Good and Bad Left-Libertarians – Opting Out


There are two kinds of anarcho-lefties. The first are the left-libertarians, who fundamentally agree with me and other libertarians regarding the proper use of force in society: It is only to be used in defense of person and property. Where the left-libertarians differ is that they prefer voluntary mutual aid arrangements than employer-employee and landlord-tenant relationships. They also place more emphasis on the structural inequalities that are brought about thanks to the state, and how statism disproportionately affects minorities. These I have little qualm with.

The second kind are what I’ll call the libertarian socialists: Classical anarchists that are explicitly anti-capitalist. They believe that the private property ethic is problematic per se, the employer-employee relationship is inherently immoral and want them both abolished in favor of the workers seizing the means of production to create a more equal society. They oppose all hierarchies, making no distinction between voluntary and non-voluntary hierarchies. It’s these second kind that causes issues.

Pause for a bit on this bleating about how right-wingers “stole” the word “libertarian” from the more left-leaning anarchists of the 19th century… get over it. It is true that the idea of libertarianism that I hold is modern and mostly American in nature. A European, or anybody that was born before 1900, would think of libertarian as something quite different. However, we need not be beholden to the historical definition of terms in perpetuity. Nor should we be expected to believe what other people believe because we happen to identify with the same word.

Modern libertarianism was more or less invented by figures like Murray Rothbard, Leonard Reed, and Rose Wilder Lane in the mid-20th century. They were economists and thinkers that combined the libertarian anarchist analysis of the state with the classical liberal analysis of economics to form a whole new movement. During the inception of those ideas, hippies like Karl Hess would rub shoulders with bougie figures such as Albert Jay Nock. Activists would identify at various times with the New Left and the Old Right. It was an eclectic group, as you might expect in a movement with inspiration by a spectrum of thinkers.

The modern libertarian socialists, in my opinion, are trying to undo these decades of work in order to conflate libertarianism with socialism. They are trying to convince people that what they’re really doing by advocating individual freedom, is advocating for the seizure of the means of production.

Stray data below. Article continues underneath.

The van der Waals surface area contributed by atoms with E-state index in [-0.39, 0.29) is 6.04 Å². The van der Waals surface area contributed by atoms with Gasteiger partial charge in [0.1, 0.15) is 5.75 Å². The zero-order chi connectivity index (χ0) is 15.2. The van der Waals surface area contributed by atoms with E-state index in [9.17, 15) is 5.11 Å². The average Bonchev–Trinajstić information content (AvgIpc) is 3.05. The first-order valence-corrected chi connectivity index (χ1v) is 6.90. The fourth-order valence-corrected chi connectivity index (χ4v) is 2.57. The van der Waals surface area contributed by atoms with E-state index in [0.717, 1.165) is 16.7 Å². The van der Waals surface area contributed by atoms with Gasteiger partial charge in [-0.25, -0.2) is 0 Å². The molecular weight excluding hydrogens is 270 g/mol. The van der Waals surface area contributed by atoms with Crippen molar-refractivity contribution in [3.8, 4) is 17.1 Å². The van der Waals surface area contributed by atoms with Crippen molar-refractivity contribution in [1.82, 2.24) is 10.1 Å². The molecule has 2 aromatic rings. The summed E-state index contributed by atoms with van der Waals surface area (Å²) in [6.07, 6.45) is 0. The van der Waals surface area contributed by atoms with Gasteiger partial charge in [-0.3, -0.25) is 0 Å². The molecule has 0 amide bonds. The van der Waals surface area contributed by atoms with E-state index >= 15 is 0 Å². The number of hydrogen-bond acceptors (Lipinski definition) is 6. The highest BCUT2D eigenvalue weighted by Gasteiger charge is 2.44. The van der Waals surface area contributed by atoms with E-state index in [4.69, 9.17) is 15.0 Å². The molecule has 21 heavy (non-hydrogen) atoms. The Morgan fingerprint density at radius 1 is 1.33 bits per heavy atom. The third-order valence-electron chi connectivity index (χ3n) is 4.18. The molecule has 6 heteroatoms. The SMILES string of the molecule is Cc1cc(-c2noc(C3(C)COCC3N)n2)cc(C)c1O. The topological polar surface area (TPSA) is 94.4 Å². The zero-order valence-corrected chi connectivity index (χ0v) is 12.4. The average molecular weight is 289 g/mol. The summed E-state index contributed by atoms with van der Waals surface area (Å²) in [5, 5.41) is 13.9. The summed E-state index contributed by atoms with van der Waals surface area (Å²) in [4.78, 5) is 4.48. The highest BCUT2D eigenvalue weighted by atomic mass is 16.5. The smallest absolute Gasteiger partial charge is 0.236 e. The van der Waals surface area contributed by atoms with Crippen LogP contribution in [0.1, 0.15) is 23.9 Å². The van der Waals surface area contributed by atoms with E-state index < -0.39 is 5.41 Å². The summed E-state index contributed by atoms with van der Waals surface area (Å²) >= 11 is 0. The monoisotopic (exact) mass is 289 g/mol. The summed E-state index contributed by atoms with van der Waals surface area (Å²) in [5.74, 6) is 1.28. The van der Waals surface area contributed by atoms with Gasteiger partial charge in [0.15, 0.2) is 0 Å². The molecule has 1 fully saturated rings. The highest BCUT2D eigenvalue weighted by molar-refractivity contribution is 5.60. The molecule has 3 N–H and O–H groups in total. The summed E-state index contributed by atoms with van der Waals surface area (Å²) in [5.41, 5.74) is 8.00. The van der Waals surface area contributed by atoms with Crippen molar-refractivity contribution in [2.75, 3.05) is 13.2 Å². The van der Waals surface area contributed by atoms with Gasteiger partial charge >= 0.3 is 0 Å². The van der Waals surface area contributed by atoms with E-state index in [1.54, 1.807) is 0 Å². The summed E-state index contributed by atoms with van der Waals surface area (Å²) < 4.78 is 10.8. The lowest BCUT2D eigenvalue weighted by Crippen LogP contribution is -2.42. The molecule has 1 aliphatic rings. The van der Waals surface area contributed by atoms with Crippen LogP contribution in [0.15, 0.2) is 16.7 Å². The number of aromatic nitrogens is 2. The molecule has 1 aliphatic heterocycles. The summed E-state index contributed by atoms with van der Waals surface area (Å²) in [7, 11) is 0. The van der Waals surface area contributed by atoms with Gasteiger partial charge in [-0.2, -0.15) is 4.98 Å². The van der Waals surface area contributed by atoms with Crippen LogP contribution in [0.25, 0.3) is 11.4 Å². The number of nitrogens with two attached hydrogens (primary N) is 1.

Part of what people like Rothbard were doing during this time was jettisoning the crappy parts of libertarian anarchism, namely the shoddy economics and analysis of employers and landlords, and updating it with good economics. They also improved classical liberal thought by shattering the naive trust in the state as the means to protect person and property. Where the constitutionalists deny progress by still believing in the state, the libertarian socialists deny progress by continuing to subscribe to bad economics, as Kevin Carson does by attempting to rescue the labour theory of value in his Studies in Mutualist Political Economy.

This wouldn’t matter much, except that an apparently-acute difference in worldview becomes all the bigger down the line. The difference between me and the libertarian socialists is that if the state disappeared tomorrow, and I was found completely wrong — that companies could no longer accumulate capital, and enterprises would have to be collectively run by the workers — I wouldn’t mind that much. If it becomes the case that under a truly freed-market, capitalists become redundant, I’d be happy to discover that.

However, if the libertarian socialists turn out to be wrong — that when the state disappears, workers still find it in their interest to work for a capitalist, and have no inclination to seize the means of production, they’d be angry. They’d agitate for the state to come back. To quote a more famous anti-socialist: “No, no, no!”

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James Smith

Writer and film-maker from the United Kingdom. Digital nomad. Author of 'The Shy Guy's Guide to Travelling'.